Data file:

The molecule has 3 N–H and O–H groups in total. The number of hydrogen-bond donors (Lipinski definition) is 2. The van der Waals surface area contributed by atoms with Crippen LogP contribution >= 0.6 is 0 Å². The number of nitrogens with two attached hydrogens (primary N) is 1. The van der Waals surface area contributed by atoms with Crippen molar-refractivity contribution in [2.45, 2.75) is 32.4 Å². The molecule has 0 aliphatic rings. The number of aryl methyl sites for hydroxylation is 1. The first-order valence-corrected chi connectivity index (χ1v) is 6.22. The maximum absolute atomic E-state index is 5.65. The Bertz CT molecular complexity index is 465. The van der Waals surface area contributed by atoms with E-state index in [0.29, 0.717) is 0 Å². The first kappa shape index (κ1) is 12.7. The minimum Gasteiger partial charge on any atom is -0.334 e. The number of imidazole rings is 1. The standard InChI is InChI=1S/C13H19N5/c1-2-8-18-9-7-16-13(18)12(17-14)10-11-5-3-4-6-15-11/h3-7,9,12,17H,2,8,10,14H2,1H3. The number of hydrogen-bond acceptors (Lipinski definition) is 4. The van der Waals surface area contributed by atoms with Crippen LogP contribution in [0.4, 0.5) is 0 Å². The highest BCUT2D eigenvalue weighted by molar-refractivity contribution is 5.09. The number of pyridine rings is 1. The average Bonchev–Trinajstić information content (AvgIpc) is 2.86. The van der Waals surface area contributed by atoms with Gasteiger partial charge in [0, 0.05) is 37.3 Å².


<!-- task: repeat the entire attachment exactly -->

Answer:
The molecule has 3 N–H and O–H groups in total. The number of hydrogen-bond donors (Lipinski definition) is 2. The van der Waals surface area contributed by atoms with Crippen LogP contribution >= 0.6 is 0 Å². The number of nitrogens with two attached hydrogens (primary N) is 1. The van der Waals surface area contributed by atoms with Crippen molar-refractivity contribution in [2.45, 2.75) is 32.4 Å². The molecule has 0 aliphatic rings. The number of aryl methyl sites for hydroxylation is 1. The first-order valence-corrected chi connectivity index (χ1v) is 6.22. The maximum absolute atomic E-state index is 5.65. The Bertz CT molecular complexity index is 465. The van der Waals surface area contributed by atoms with E-state index in [0.29, 0.717) is 0 Å². The first kappa shape index (κ1) is 12.7. The minimum Gasteiger partial charge on any atom is -0.334 e. The number of imidazole rings is 1. The standard InChI is InChI=1S/C13H19N5/c1-2-8-18-9-7-16-13(18)12(17-14)10-11-5-3-4-6-15-11/h3-7,9,12,17H,2,8,10,14H2,1H3. The number of hydrogen-bond acceptors (Lipinski definition) is 4. The van der Waals surface area contributed by atoms with Crippen LogP contribution in [0.4, 0.5) is 0 Å². The highest BCUT2D eigenvalue weighted by molar-refractivity contribution is 5.09. The number of pyridine rings is 1. The average Bonchev–Trinajstić information content (AvgIpc) is 2.86. The van der Waals surface area contributed by atoms with Gasteiger partial charge in [0, 0.05) is 37.3 Å².